Rugby 101: Positions and Scoring
In this week’s Rugby 101, we are reviewing player positions, numbers and scoring.
POSITIONS AND NUMBERS
PROP #1 #3 These big boys’ primary role is to be the anchor of the scrum and lift the line out jumpers. These are some strong guys, who aren’t afraid of contact.
HOOKER #2 In the middle of the scrum, it’s a hooker’s job to win the ball. During a line out, the hooker throws the ball in. A strong neck and accurate throwing is very important for this position.
LOCK #4 #5 This position is typically the two tallest men on the field. Winning the line out and kick-off is their key role.
FLANKER #6 #7 These two should be everywhere on the field making tackles, being the first at a ruck and disrupting the opposition at every chance.
EIGHTMAN #8 An original name, we know… but this guy needs to do everything. The number 8 must secure possession at the base of the scrum, carry the ball in open play and provide the link between the forwards and backs in attacking phases. He must also defend aggressively.
SCRUMHALF #9 This position is the link between forwards and backs at the scrum and lineouts. A true leader constantly giving orders to his forwards, the 9 will judge whether to distribute quick ball to the backs or keep it close to the forwards.
FLYHALF #10 This is rugby’s equivalent to a quarterback. He’s the decision-maker and gives the number 9 his orders. He chooses to kick, pass or make a break based upon split-second interpretations of the phase of play.
CENTERS #12 #13 The centers are key in both defense and attack. In defense, they attempt to tackle and bring down their opponents. While in attack, they use their speed, power and creative flair to bust through the other team’s defense.
WING #11 #14 These are the fastest men on the field and can be compared to wide receivers. They need pace and vision to juke or outrun opponents in order to score tries. They must be good tacklers, as they are lined up against equally elusive runners on the defense.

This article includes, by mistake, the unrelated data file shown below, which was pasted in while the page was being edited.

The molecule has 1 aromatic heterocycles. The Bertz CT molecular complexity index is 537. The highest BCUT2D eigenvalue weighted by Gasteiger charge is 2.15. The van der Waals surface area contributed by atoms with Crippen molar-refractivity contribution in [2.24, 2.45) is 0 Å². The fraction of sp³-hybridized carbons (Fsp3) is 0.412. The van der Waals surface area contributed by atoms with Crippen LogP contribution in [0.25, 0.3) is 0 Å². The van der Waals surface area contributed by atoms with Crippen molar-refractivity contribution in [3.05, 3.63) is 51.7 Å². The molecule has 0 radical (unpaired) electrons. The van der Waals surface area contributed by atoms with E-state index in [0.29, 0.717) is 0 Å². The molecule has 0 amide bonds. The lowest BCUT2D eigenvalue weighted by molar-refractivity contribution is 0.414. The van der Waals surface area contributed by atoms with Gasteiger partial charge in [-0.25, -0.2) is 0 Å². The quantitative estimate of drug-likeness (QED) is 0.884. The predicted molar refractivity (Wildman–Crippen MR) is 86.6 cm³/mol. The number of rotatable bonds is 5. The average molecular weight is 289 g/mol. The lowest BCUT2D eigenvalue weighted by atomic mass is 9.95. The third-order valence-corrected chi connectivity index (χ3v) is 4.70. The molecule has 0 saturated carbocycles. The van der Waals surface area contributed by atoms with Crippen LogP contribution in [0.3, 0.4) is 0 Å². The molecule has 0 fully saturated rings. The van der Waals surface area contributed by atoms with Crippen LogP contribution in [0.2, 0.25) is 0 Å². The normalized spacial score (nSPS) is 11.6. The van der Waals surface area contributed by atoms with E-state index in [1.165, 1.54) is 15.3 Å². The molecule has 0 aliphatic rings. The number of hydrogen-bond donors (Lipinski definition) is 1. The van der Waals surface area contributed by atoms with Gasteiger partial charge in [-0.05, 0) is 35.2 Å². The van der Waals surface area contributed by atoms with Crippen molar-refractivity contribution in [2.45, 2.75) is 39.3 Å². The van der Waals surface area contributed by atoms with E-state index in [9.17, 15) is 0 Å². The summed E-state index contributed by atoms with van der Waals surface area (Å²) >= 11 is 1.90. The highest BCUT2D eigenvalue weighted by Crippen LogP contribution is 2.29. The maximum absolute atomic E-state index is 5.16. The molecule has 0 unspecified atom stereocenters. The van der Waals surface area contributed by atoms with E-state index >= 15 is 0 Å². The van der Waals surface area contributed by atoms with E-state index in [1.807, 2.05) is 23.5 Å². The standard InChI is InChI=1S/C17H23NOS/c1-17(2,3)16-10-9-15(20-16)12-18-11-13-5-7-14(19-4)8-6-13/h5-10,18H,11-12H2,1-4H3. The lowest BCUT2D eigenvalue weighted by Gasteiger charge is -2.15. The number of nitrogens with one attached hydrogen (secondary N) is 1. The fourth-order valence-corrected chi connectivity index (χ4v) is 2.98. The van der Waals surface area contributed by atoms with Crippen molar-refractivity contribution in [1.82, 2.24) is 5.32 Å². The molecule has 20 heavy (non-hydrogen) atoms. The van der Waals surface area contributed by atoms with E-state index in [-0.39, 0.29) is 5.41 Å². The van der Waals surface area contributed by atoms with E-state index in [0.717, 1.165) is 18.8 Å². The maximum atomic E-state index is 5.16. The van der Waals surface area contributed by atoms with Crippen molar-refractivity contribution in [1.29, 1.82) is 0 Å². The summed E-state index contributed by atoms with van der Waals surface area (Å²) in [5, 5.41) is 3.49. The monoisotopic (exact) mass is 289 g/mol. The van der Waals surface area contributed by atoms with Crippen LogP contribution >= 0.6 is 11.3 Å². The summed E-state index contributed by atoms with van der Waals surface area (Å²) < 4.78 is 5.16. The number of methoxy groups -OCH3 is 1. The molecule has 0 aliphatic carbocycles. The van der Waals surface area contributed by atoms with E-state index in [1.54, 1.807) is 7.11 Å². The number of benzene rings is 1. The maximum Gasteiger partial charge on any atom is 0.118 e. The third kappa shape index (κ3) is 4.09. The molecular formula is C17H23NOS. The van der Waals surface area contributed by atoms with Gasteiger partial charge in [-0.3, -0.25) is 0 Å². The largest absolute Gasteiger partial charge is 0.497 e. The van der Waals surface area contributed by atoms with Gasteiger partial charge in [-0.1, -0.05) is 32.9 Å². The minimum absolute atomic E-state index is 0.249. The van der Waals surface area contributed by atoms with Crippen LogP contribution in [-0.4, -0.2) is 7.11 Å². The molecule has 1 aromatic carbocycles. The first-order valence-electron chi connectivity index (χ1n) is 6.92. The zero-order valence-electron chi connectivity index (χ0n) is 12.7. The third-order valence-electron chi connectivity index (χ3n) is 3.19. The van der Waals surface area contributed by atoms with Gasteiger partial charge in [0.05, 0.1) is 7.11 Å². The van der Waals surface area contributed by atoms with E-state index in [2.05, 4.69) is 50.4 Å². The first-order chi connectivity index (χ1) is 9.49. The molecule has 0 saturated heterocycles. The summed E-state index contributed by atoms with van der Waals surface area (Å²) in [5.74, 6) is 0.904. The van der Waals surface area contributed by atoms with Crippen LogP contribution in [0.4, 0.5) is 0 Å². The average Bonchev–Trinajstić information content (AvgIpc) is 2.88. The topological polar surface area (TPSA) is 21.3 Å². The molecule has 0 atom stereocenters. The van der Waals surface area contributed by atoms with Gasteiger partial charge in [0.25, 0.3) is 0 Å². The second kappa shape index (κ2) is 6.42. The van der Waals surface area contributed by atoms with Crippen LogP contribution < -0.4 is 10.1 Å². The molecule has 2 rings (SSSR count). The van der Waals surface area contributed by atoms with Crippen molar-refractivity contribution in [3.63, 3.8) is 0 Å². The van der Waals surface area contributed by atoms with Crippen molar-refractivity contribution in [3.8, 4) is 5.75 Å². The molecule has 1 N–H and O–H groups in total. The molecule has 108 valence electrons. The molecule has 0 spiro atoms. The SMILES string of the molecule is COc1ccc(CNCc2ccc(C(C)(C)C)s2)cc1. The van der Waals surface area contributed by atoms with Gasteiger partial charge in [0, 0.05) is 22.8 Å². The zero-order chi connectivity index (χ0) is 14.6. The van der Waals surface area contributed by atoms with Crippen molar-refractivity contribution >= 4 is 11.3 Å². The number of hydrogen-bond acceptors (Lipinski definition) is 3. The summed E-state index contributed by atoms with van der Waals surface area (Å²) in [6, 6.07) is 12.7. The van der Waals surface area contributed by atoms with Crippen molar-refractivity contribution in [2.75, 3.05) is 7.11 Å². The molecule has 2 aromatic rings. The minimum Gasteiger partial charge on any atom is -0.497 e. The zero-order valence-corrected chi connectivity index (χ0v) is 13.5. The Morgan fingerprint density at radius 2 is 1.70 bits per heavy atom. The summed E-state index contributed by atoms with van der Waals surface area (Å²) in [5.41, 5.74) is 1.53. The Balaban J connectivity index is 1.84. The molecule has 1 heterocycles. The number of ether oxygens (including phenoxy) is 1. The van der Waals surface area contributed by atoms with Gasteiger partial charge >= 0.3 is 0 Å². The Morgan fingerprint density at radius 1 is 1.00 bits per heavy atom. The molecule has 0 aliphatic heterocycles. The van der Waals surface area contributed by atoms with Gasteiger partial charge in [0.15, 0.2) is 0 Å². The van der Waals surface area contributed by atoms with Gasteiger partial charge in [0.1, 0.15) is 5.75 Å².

FULLBACK #15 The last line of defense, the fullback must be confident under a high ball, have a good kick and enjoy the physicality required to make try-saving tackles.
Now, on to scoring.
TRY – 5 POINTS A try is scored when the ball is grounded over the opponents’ goal line in the in-goal area. A penalty try can be awarded if a player would have scored a try but was interrupted by foul play from the opposition.
CONVERSION – 2 POINTS After scoring a try, that team can attempt to gain 2 additional points by kicking the ball over the crossbar and between the posts. However, the ball must be kicked from a place in line with where the try was scored.
PENALTY – 3 POINTS When awarded a penalty after an infringement by the opposition, a team may choose to kick at goal.
DROP GOAL – 3 POINTS A drop goal is scored when a player kicks for goal in open play by dropping the ball onto the ground and kicking it on the half-volley.
In regard to time, rugby is played in two 40 minute halves with a 10 minute halftime. If extreme heat endangers players’ safety, the referees may also allow a 2 minute water break once per half.
Next week, we will be reviewing the history of the Warriors, MLR and the game of rugby.
In this week's Rugby 101, we are reviewing player positions, numbers and
Salt Lake City, UT—March 10, 2020. The Utah Warriors today announced its
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